Written and Directed by: Joshua Eley Starring: Steve James Moore, Tabitha Lois Cox, Daniella Faircloth, Connor Richardson, Oliver Rogers, Joseph Tedder, Lauren McClelland Short Film Review: by Chris Olson
With its central character suffering from a kind of agoraphobia, short film View, written and directed by Joshua Eley, takes time to explore its story’s themes of fear, violence, and redemption using a claustrophobic filmmaking aesthetic and intense drama.
Arthur (Steve James Moore) starts the short film View as a man too timid to answer the door to the food delivery guy. Inside his flat, we see a man living life inside his shell, avoiding unnecessary human contact, and even taking his rubbish out like a bin ninja. Through fractured flashbacks we see glimpses of his past and suggestions of why he is acting this way, but in his present, Arthur is forced into a moral dilemma after witnessing an event which will test his hermit capabilities to the max.
Told with an uneasy balance between heavy dramatic themes and an introspective human journey, the most successful parts of Joshua Eley’s View are the intrigue created around Arthur. His antisocial behavior and avoidance of human beings is served up with wonderful mystery, creating a palpable tension as the audience craves to discover the original source. Regrettably the plot veers off into a quick resolution and unsatisfying theatrics. Had the short stayed the course of a more fascinating humanity piece, the results could have been pretty impressive.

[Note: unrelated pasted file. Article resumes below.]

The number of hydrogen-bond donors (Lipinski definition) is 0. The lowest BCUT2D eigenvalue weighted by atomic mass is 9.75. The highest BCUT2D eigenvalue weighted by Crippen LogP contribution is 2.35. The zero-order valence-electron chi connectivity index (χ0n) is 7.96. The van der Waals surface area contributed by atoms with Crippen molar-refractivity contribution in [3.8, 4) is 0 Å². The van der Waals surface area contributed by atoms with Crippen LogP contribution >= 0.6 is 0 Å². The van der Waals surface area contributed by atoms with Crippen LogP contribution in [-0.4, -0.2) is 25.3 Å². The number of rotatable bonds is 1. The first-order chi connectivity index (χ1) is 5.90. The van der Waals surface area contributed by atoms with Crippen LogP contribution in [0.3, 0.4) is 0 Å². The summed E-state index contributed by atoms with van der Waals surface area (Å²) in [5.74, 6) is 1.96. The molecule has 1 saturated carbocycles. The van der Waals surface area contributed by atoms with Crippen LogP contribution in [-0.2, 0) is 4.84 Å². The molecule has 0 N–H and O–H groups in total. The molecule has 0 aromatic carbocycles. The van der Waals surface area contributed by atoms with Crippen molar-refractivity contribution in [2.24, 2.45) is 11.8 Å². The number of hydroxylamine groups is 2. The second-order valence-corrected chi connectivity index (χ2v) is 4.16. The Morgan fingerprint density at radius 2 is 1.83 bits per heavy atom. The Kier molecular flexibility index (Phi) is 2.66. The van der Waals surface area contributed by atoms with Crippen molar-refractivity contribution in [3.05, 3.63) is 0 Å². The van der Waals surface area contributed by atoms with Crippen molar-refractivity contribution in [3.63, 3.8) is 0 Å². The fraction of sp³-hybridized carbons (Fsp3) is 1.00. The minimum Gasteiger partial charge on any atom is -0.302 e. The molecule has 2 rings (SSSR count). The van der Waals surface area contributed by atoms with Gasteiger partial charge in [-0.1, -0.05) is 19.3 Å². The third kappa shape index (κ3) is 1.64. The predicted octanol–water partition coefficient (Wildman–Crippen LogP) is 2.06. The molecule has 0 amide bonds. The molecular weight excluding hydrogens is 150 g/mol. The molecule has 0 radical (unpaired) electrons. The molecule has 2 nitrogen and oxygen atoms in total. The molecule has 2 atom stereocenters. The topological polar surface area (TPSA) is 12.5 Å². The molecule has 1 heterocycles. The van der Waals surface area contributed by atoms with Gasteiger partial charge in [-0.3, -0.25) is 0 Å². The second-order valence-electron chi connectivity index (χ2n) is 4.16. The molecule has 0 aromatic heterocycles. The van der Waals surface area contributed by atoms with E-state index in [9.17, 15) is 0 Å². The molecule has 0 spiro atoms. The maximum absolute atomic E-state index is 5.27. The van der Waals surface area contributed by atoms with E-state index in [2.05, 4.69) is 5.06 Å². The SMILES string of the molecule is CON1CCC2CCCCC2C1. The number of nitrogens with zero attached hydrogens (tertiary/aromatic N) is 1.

That being said, Eley's short film does have some workable and enjoyable content. The framing of Arthur in his flat was particularly well done, as was the layering of audio during the scenes where he listens to his self-help book. I enjoyed the score for the most part, feeling that the final sequence at the kitchen sink let the side down by becoming like a light hearted television programme rather than an impactful piece of cinema. Moore's performance is also very strong, relying on his physicality more than line delivery, which suited the tone of the short.
View works well from an indie cinema point of view, especially because it utilises minimal locations and really gets the most out of them, and also because there is limited dialogue to spoil the engaging atmosphere being created around the central character by giving amateur actors lots of bulky dialogue and exposition. Instead, Eley takes a more unburdened approach, and the film is all the more efficient and effective for it.
Forgiving the limp second half of the plot, this is a short film to be commended for its intelligent approach and noble thematic discussions. Eley proves himself to be a thoughtful filmmaker, and with the right script could prove to be a serious talent.
Watch the official movie trailer for View below.